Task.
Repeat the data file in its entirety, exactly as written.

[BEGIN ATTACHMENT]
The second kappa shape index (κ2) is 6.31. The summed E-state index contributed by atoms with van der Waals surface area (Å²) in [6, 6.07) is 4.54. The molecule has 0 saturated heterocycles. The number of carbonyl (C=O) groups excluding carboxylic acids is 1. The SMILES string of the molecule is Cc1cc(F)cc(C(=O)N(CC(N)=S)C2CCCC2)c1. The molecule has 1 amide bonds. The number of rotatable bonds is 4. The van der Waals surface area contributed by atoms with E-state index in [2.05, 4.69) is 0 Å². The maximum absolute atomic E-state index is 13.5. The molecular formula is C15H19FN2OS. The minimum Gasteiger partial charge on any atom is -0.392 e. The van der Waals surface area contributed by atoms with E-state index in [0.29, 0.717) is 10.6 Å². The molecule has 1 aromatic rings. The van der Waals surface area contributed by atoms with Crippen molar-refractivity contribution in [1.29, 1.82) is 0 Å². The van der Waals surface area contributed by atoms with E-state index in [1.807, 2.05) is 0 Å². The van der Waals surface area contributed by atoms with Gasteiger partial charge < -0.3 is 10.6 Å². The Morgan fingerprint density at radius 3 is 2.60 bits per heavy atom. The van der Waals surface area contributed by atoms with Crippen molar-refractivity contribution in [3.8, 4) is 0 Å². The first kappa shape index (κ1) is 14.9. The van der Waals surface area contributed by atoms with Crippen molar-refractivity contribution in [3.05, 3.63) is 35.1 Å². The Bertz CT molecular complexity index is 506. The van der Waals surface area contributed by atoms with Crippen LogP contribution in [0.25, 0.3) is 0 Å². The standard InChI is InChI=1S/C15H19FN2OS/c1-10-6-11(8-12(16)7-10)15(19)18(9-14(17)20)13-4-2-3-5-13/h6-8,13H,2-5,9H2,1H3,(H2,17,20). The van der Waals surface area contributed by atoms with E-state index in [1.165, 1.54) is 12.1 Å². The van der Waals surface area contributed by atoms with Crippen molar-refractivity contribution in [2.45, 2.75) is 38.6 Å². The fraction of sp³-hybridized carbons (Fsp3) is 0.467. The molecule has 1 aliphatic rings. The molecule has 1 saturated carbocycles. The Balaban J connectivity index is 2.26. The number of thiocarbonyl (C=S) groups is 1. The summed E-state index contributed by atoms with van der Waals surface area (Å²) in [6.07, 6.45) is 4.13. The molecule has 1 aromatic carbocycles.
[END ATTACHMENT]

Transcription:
The second kappa shape index (κ2) is 6.31. The summed E-state index contributed by atoms with van der Waals surface area (Å²) in [6, 6.07) is 4.54. The molecule has 0 saturated heterocycles. The number of carbonyl (C=O) groups excluding carboxylic acids is 1. The SMILES string of the molecule is Cc1cc(F)cc(C(=O)N(CC(N)=S)C2CCCC2)c1. The molecule has 1 amide bonds. The number of rotatable bonds is 4. The van der Waals surface area contributed by atoms with E-state index in [2.05, 4.69) is 0 Å². The maximum absolute atomic E-state index is 13.5. The molecular formula is C15H19FN2OS. The minimum Gasteiger partial charge on any atom is -0.392 e. The van der Waals surface area contributed by atoms with E-state index in [0.29, 0.717) is 10.6 Å². The molecule has 1 aromatic rings. The van der Waals surface area contributed by atoms with Crippen molar-refractivity contribution in [1.29, 1.82) is 0 Å². The van der Waals surface area contributed by atoms with E-state index in [1.807, 2.05) is 0 Å². The van der Waals surface area contributed by atoms with Gasteiger partial charge < -0.3 is 10.6 Å². The Morgan fingerprint density at radius 3 is 2.60 bits per heavy atom. The van der Waals surface area contributed by atoms with Crippen molar-refractivity contribution in [3.8, 4) is 0 Å². The first kappa shape index (κ1) is 14.9. The van der Waals surface area contributed by atoms with Crippen molar-refractivity contribution in [3.05, 3.63) is 35.1 Å². The Bertz CT molecular complexity index is 506. The van der Waals surface area contributed by atoms with Crippen LogP contribution in [0.25, 0.3) is 0 Å². The standard InChI is InChI=1S/C15H19FN2OS/c1-10-6-11(8-12(16)7-10)15(19)18(9-14(17)20)13-4-2-3-5-13/h6-8,13H,2-5,9H2,1H3,(H2,17,20). The van der Waals surface area contributed by atoms with E-state index in [1.165, 1.54) is 12.1 Å². The van der Waals surface area contributed by atoms with Crippen molar-refractivity contribution in [2.45, 2.75) is 38.6 Å². The fraction of sp³-hybridized carbons (Fsp3) is 0.467. The molecule has 1 aliphatic rings. The molecule has 1 saturated carbocycles. The Balaban J connectivity index is 2.26. The number of thiocarbonyl (C=S) groups is 1. The summed E-state index contributed by atoms with van der Waals surface area (Å²) in [6.07, 6.45) is 4.13. The molecule has 1 aromatic carbocycles.